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The BBC’s Chris Packham's spam mail campaign to MPs flops after just 0.017% of people sign up

[BBC Celebrity presenter, Chris Packham, enjoying another glitzy commercial event]

Mark Avery, Ruth Tingay and the BBC’s celebrity presenter Chris Packham have this week been trying to put a positive spin on their efforts to rally supporters to send emails to MPs to 'save the skydancers'.

The number of birds of prey in the UK has also rocketed past 250,000 leading many conservationists to question whether the country is now reaching unsustainable levels which risk leaving the countryside barren of other species.

Chris Packham' spam emails, which were sent using a template e-action link shared on social media, specifically urged politicians to ‘save’ the Hen Harrier from the ‘plight’ of unsustainable grouse moor management.

These spam messages were sent over a period of 20 days, piling high in the inboxes of public servants who surely have nothing more important to be dealing with at the present moment.

To an unexperienced and overworked MP it may even look like an expression of democratic will, rather than the irate button-pushing of a coordinated and vocal minority. Rather like the shrieking loon who would sit in the corner of a town council meeting, who everyone once knew to ignore, but whose opinions social media has tricked people into taking seriously.

[There are now more than 250,000 birds of prey in the UK]

Their campaign, which was run in coordination with the RSPB, even managed to embarrass their close ally, Angela Rayner, The Deputy Leader of the Labour Party, who compared the UK's raptors to be like Africa’s tiger population. She seemingly failed to realise there are no tigers in Africa. That's India you're thinking of, Angela. Mind you, given the Labour Party's recent record on racial slurs, that is hardly surprising. Mark Avery and his wife, Rosemary, are long term Labour activists.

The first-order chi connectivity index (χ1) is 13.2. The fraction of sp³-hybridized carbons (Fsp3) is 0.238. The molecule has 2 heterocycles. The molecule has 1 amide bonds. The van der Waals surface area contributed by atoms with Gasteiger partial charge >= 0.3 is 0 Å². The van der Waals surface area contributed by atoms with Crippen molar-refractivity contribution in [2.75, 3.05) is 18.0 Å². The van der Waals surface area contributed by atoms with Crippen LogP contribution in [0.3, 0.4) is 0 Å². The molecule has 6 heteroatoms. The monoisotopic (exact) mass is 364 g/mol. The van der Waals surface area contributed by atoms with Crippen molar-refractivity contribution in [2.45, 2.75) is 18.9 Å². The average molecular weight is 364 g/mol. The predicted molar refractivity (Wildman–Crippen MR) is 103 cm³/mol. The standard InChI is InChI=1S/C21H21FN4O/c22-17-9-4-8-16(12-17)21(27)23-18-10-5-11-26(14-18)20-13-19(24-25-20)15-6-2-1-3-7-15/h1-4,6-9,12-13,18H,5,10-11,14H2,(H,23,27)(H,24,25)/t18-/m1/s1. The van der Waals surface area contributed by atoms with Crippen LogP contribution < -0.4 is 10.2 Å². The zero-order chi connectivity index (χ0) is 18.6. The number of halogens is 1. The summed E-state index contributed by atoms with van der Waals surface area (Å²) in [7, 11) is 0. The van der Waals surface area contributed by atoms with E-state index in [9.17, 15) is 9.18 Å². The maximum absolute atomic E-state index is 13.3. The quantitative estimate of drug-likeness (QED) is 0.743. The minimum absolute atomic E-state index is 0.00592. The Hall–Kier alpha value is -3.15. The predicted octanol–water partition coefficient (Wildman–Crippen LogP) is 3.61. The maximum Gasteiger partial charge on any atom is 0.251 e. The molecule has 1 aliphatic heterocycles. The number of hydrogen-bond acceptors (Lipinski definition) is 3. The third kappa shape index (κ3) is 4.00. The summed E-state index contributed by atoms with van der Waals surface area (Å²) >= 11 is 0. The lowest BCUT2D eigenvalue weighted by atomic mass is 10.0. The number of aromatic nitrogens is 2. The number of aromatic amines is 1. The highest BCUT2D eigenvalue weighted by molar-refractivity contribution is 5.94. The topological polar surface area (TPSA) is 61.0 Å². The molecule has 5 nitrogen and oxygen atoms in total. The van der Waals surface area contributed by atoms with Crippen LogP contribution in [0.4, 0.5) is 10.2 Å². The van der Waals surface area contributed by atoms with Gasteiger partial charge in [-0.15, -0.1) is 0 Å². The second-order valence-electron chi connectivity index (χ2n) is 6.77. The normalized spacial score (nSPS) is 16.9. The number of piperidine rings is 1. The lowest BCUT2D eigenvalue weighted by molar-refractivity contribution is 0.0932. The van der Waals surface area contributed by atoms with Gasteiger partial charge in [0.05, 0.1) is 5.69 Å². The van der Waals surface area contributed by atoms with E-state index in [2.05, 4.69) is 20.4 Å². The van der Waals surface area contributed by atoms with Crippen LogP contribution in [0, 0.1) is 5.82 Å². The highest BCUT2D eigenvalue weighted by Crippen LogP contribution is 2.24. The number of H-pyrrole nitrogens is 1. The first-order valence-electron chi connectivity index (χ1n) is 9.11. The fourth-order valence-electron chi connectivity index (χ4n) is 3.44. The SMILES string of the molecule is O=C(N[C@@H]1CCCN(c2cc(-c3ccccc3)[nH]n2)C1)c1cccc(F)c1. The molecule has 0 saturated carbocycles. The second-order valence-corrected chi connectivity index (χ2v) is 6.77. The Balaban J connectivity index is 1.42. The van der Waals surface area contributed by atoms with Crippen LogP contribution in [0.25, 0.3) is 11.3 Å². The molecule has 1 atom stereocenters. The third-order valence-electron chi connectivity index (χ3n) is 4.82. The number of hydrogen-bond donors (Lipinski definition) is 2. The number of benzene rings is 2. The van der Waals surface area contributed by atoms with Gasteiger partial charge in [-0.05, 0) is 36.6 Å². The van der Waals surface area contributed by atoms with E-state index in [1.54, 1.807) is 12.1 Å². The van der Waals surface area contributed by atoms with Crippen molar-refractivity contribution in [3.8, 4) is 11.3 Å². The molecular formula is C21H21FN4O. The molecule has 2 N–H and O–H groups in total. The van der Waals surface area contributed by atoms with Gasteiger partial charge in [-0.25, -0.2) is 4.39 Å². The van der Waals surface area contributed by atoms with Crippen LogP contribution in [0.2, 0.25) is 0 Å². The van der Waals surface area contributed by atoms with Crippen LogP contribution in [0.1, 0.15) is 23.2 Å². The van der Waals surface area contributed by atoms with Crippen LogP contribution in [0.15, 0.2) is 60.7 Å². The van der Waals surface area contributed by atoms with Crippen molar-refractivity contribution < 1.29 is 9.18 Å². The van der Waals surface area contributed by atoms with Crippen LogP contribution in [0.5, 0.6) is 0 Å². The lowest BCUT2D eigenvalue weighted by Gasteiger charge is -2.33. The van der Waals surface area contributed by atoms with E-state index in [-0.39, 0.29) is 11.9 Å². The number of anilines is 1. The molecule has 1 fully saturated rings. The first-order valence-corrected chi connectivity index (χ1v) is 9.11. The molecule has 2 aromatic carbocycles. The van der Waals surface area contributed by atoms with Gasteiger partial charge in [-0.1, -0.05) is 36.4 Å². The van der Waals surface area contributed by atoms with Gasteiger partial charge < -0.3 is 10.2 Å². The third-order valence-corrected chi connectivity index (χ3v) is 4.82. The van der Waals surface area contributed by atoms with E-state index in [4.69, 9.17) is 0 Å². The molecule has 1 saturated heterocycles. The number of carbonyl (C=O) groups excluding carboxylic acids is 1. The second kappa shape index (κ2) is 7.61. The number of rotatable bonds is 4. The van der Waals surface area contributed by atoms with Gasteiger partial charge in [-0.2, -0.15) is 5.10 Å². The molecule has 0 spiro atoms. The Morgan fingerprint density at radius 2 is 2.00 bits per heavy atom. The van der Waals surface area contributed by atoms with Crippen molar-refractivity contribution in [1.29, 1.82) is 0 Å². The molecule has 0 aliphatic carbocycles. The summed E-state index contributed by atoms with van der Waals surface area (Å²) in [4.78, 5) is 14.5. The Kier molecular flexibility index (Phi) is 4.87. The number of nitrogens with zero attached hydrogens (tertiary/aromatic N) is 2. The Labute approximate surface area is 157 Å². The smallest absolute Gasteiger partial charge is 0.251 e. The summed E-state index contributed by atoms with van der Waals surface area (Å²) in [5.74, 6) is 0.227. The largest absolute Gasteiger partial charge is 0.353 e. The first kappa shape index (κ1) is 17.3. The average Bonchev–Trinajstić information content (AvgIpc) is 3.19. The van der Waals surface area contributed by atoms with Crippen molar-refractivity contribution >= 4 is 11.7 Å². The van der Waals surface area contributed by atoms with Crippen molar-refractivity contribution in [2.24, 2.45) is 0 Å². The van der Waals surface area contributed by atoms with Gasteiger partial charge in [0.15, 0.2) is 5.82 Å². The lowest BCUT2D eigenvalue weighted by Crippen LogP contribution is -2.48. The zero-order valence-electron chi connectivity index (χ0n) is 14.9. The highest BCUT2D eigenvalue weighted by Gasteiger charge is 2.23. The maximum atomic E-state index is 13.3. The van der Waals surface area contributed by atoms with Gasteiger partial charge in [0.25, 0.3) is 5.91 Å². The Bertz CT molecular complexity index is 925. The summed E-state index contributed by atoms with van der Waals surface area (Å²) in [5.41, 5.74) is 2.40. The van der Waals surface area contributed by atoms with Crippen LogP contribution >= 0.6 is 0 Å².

It was not long ago don't forget that the former Labour Shadow Environment Secretary Kerry McCarthy MP, told the House of Commons that 'grouse were being imported into the UK in their millions'. Grouse are of course wild birds.

[Mark and Rosemary Avery, long term Labour campaigners]

As much as Packham and the RSPB try to demonstrate those who signed up to the campaign reflect 'the will of the people', their ‘will’ is nothing even close to a democratic mandate but rather is further proof of the fact that people will sign up to just about anything on the internet if a rich BBC celebrity with unlimited airtime at the taxpayers’ expense asks them to.

The ease of signing online petitions means that nowadays anyone with Wifi and a spare five seconds can virtuously signal to all of cyber space that they have jolly well made their mind up about something – regardless of whether they had any previous interest or information on the matter at all.

This craze of online direct democracy most famously came to light in 2016, when 127,000 people voted for a £200 million polar research vessel to be named Boaty McBoatface. A totally harmless joke but nonetheless indicative of the fickle nature of online petitions.

Perhaps it is no coincidence that this mad campaign was launched by fellow BBC presenter, James Hyde, reinforcing the influence that BBC's presenters are able to harness.

A more sinister petition surfaced later that same year, when a call to ban former Prime Minister David Cameron from re-entering the UK from Lanzarote gained 42,000 signatures. Another few thousand and the commons would have been asked to debate the right of a British Prime Minister to return home to the country of his birth.

As Packham and Avery lead their supporters in a jig, it should be remembered that Wild Justice’s campaign reflects just 0.017% of the British people. This pestering chain email should therefore be immediately directed to the junk box of any right-minded British lawmaker, along with messages from Nigerian princes requesting funding and inheritance bequests from long lost great aunts.

[5G phone tower set on fire after coronavirus conspiracy]

But if any MP is in need of further convincing of the dangers of internet forums, it is worth pointing out that 8% of Britons (approximately 5.3 million) believed that the coronavirus was spread by 5G technology and yet the telephone masts curiously remain in place.


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